During any market advance, there are stocks that trade higher because they have significant merit, and of course there are those which are just along for the ride. The axiom “a rising tide floats all boats” certainly applies for at least a time as professional and personal investors alike grasp for exposure to a rising market. But it has also been said that “a bear market returns capital to its rightful owners.” This usually applies to markets where speculative buyers have bid up prices to unsustainable levels, and then when the irrefutable laws of fundamental valuation come back into play, the capital invested quickly disappears. I fear we will soon enter another period where capital is taken away from speculative investors.
One of the areas that seems most prone to a swift decline is the homebuilding industry. From a business standpoint, the environment is definitely getting better. After all, it’s not exactly hard to beat the devastating period builders have endured for the last 18 to 24 months. But while business is beginning to show the signs of a recovery in infancy, the market is pricing in a full-fledged mature recovery and bidding stock prices higher as if they were fully functioning healthy businesses.
Take MDC Holdings Inc. (MDC) for instance. The stock has no official PE because the “E” part is nonexistant – the company hasn’t earned a dime since sometime in 2006. And this year analysts expect the company to lose another 44 cents per share. But of course losing 44 cents is good news considering the fact that the company lost $10.44 per share in 2007, and lost $8.25 per share in 2008. MDC is trading at roughly 40% of its high logged in 2005, and the value of its stock still appears to be very high.
If you read the company’s fourth quarter earnings report, you will immediately see that the company reported impressive earnings. But it quickly becomes apparent that the earnings are entirely due to a tax code revision that allows the company to carry forward losses more than 2 years. This is definitely a positive announcement for the company, but not one that will cause the long-term health of their business to improve.
The revenue picture is one that investors should look at carefully. Quarter after quarter, the company has seen sales decline when compared to last year. However the fourth quarter actually saw a pick up in sales – which is good news right? Well it’s actually not all that impressive considering the fourth quarter of 2008 featured a decline of 62%. So one would hope that MDC could at least match this dismal performance and even exceed it to a small degree.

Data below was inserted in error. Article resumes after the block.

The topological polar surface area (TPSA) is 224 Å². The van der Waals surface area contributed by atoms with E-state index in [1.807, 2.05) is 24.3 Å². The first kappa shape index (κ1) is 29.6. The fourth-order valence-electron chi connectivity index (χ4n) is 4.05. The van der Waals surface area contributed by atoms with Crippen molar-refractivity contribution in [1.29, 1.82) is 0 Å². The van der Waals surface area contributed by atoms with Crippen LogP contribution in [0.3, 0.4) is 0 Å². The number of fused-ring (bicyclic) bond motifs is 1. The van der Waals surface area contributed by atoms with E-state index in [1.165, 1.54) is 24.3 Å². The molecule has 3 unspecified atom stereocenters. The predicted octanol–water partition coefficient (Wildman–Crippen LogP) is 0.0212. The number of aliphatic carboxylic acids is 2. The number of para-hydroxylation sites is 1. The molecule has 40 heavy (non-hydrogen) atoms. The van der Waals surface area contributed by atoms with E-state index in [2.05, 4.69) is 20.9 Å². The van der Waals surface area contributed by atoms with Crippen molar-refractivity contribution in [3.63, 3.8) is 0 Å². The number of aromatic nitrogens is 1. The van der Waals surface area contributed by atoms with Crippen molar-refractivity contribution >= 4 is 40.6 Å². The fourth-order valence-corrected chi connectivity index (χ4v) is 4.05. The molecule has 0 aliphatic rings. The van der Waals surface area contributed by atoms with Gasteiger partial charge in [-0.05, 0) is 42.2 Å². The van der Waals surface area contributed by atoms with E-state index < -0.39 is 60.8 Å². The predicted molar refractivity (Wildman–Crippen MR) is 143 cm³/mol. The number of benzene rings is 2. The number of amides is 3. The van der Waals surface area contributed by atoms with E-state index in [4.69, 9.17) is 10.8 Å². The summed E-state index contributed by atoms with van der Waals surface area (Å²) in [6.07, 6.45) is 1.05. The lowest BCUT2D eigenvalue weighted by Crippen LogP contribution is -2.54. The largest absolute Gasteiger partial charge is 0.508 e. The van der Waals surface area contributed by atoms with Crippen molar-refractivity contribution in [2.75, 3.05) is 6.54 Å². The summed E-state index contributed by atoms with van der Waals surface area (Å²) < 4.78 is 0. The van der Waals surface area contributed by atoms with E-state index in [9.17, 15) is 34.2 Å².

MDC is not without signs of improvement. The company’s new orders for the fourth quarter totaled 637 homes which is much better than the 350 homes ordered during the fourth quarter last year. Separately, the backlog of homes under contract has risen to 826 compared to 533 homes to end 2008. Hopefully the majority of these contracts are honored and buyers are able to secure financing (although mortgage standards continue to be relatively stringent).
Investors who decide to buy the company based on the book value of the company’s assets need to realize that property values fluctuate wildly because of the illiquidity in the market. MDC holds more than a half billion in “housing completed or under construction” and “land and land under development.” The value of these properties has been revised lower in the past due to market conditions and if another wave of foreclosures hits the market, this valuation will likely be hit again. The stock price requires investors to pay 150% of book value to own the company and book value still seems suspect in my opinion.
I wouldn’t be surprised to see MDC trade down to parity with book value (near $22.75) or even lower if management takes another write down on inventory levels. Sure, the market for real estate may be improving, but with a shadow inventory of foreclosed properties being sold by banks, and many consumers stuck in homes they can’t afford, I believe the environment will be challenging for homebuilders for years to come.
Full Disclosure: Author does not have a position in MDC